Karrie J. Koesel
Religion and the State: Cooperation and Conflict in Russia and China
Friday, Feb. 20 @ 12pm
121 Bay State Rd. Pardee School Lecture Room 1st Floor
What is the nature of religious-state relations in contemporary Russia and China — two countries that share a long history of religious repression and state-sponsored atheism, but also have experienced a recent and significant resurgence of religiosity? This talk explores patterns of cooperation and conflict between religious and autocratic state actors, how the two sides negotiate the terms of their relationship, and the political and economic consequence of their interaction.
Karrie J. Koesel is an Assistant Professor of Political Science at the University of Oregon where she specializes in the study of contemporary Chinese and Russian politics, authoritarianism, and religion and politics. She is the author of Religion and Authoritarianism: Cooperation, Conflict and the Consequences (Cambridge University Press, 2014), and her work has appeared in Perspectives on Politics, The China Quarterly, and Post-Soviet Affairs.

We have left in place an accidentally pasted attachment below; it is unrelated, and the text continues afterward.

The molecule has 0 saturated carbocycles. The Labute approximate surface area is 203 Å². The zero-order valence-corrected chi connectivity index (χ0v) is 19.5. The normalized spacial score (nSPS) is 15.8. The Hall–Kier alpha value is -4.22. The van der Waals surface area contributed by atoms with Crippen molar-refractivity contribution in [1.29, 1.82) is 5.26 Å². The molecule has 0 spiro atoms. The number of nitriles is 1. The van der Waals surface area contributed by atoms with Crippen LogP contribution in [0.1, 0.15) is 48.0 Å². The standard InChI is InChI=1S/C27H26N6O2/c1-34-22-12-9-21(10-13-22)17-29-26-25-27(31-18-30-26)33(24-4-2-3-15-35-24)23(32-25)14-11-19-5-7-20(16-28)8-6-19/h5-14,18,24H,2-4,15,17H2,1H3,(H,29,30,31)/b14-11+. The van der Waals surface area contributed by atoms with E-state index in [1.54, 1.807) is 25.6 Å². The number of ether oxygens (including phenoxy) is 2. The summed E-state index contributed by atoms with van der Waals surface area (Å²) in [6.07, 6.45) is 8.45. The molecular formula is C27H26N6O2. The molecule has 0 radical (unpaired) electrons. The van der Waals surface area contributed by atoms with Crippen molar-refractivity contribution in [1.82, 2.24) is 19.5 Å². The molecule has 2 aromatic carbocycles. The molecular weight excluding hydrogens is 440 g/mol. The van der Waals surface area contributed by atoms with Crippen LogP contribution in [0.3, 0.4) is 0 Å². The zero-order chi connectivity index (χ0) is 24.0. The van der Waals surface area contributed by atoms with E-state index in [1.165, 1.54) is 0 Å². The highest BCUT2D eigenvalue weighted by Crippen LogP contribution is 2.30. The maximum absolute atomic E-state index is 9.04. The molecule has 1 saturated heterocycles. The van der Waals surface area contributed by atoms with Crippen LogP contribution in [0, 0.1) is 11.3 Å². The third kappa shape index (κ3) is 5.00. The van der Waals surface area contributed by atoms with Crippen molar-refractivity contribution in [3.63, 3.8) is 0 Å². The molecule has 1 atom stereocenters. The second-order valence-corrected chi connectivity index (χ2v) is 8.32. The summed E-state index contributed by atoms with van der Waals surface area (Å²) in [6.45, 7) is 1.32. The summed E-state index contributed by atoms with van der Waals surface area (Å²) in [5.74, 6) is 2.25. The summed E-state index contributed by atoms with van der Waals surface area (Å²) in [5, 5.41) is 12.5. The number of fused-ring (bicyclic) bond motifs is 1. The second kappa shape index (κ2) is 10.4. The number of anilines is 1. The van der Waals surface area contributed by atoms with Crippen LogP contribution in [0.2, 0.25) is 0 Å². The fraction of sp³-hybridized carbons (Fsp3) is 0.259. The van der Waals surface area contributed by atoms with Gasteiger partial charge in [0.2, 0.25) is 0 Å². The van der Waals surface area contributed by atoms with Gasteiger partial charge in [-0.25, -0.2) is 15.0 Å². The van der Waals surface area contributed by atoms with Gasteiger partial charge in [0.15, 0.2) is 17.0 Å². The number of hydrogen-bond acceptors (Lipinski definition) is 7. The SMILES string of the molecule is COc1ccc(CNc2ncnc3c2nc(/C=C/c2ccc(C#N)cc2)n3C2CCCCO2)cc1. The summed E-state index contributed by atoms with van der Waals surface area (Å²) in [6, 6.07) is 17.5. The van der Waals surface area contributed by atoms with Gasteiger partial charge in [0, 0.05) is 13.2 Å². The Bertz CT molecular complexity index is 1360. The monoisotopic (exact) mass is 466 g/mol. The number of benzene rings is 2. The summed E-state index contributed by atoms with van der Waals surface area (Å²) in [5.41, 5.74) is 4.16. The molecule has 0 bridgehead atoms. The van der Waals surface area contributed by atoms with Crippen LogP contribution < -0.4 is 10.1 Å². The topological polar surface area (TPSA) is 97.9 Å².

Her research has been supported by grants from the John Templeton Foundation, the Social Science Research Council (SSRC), the Fulbright program, the International Research & Exchanges Board (IREX), the Einaudi Center and East Asia Program at Cornell University, and the University of Oregon. Koesel is also an Associate Scholar of the Religious Freedom Project (RFP) at the Berkley Center for Religion Peace and World Affairs, Georgetown University and a member of the International Diffusion and Cooperation of Authoritarian Regimes (IDCAR) research network.
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